The 5 Financial Mistakes You Absolutely Need To Avoid In Your 20s

There’s no witty opening. This is nothing but advice aimed at preserving and increasing your net worth.

1. Leasing a new car

Cars depreciate the most in their first 3 years, which also happens to be the standard length of most leases. It might be cool to have a new car, but it’s also very expensive. If you can’t afford to buy, you definitely shouldn’t look at a lease. If you need wheels, just get a used compact sedan of Japanese origin with a clean VIN. Don’t be tempted to buy a used German luxury car either. I bought a 7-year-old BMW in college and that thing was a money pit. I basically bought the damn thing twice.

There will come a time in your 20s where you will finally be making a decent amount of money. Don’t blow it on a lease. It’s just a terrible financial decision all around. By the way, if you’re a guy, please bear in mind that girls who judge you based on the car you drive are simply not worth it.

2. Not contributing to your Roth IRA

Every article that has a 20-something talking money matters has some obligatory reference to the mythical 401(k). Contribute to it even though you don’t know what it is! That is child’s play. The Roth IRA is really where it’s at.

Since most young people do not make a lot of money, it is highly advantageous to contribute to a Roth account because contributions are made with post-tax income. Once you retire, you can withdraw from it tax free. So if your top marginal rate is 15% (and if you make $36,250 or less, that applies to you), you only take a small hit upfront for a large, tax-free return in the future.

For the vast majority of people, their career trajectory is low wages at the beginning, peak wages when you hit middle age, and then a long, drawn out plateau/slight decrease in your 50s and 60s. That means it makes a lot of sense to maximize your Roth when you’re young and poor and then contribute to your 401(k) or traditional IRA when you’re old and rich. The only exception is if you get a company match on your 401(k). Max the match in your 401(k) first, then max your Roth IRA.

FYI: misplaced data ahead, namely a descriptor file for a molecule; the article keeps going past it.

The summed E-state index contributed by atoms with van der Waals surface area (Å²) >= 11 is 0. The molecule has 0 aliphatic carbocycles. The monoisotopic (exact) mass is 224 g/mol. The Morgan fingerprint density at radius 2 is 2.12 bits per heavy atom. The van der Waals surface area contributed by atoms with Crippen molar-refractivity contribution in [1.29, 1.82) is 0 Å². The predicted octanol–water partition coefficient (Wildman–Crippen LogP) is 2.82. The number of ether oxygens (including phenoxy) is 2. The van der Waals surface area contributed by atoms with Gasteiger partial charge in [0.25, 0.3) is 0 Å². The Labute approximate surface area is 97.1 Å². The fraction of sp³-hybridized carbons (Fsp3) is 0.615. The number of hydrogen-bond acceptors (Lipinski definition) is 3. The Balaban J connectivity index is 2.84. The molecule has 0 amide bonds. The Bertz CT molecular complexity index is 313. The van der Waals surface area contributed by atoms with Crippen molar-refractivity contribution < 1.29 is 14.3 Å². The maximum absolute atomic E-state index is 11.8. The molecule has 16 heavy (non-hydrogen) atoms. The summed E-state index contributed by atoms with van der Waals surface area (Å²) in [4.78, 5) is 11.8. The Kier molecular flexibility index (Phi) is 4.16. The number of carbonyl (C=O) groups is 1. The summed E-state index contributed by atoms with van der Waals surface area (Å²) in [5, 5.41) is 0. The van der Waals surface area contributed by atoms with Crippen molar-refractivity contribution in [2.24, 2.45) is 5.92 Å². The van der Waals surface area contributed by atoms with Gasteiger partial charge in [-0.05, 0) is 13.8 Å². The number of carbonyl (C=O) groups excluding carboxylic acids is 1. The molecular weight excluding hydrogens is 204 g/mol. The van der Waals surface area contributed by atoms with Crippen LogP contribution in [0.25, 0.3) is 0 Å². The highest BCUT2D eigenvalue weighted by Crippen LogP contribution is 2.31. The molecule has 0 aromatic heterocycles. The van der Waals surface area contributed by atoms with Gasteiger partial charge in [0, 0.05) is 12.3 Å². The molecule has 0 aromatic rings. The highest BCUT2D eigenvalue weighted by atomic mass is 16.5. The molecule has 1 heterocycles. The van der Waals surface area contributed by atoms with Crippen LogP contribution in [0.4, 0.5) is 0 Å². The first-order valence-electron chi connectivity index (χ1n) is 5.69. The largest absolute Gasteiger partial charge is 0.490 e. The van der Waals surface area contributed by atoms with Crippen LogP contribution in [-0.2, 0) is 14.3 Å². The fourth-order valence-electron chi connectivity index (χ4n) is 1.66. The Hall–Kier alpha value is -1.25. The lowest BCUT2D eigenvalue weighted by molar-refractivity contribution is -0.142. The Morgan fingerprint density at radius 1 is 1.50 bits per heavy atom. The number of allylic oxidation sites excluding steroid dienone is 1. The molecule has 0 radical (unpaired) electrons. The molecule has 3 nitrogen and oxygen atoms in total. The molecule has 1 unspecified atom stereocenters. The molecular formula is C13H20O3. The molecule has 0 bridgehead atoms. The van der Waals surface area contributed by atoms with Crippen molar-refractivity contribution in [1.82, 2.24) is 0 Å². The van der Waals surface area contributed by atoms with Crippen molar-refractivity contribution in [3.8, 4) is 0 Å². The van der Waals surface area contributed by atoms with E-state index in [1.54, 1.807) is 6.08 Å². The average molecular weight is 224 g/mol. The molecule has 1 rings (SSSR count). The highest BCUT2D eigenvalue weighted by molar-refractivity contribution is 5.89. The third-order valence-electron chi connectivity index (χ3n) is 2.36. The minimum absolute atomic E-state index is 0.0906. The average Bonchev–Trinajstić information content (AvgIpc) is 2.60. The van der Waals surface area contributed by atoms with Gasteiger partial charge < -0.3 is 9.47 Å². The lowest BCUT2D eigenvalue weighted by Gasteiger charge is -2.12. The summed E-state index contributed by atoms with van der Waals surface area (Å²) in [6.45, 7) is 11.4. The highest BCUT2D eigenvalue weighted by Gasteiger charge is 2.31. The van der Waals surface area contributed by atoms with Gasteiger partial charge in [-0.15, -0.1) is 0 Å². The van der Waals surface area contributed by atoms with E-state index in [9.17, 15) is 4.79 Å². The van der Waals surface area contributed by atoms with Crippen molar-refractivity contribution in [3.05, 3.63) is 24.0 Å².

Tax arbitrage, bitches. Corporations do it. You should too.

3. Not reading the financial section of your newspaper

There’s this show on HBO that aired a while back called In Treatment about a psychiatrist and the patients he sees. The second season had a CEO of a major corporation and in his first session, he describes the college that his daughter goes to:

Natalie, uh, she’s my youngest. She’s a junior in college. Whenever I visit, or visited, she’s overseas now. Whenever I visit her college town, there’s this coffee place. Bagels, muffins, kids behind the counter with pierced everything…and I noticed that all the students and professors, they all read the arts sections, sports, politics, but never the business section. Find pristine copies on every table. The only news that really matters, and they think they’re above it.

Collectively, we’ve decided that talking money in a social setting is crass. And it’s a real problem because the vast majority of adults are not financially literate. Things like bond yields, share buybacks, dividend increases or suspensions, merger announcements, regulatory policy, etc are not sexy. I get that.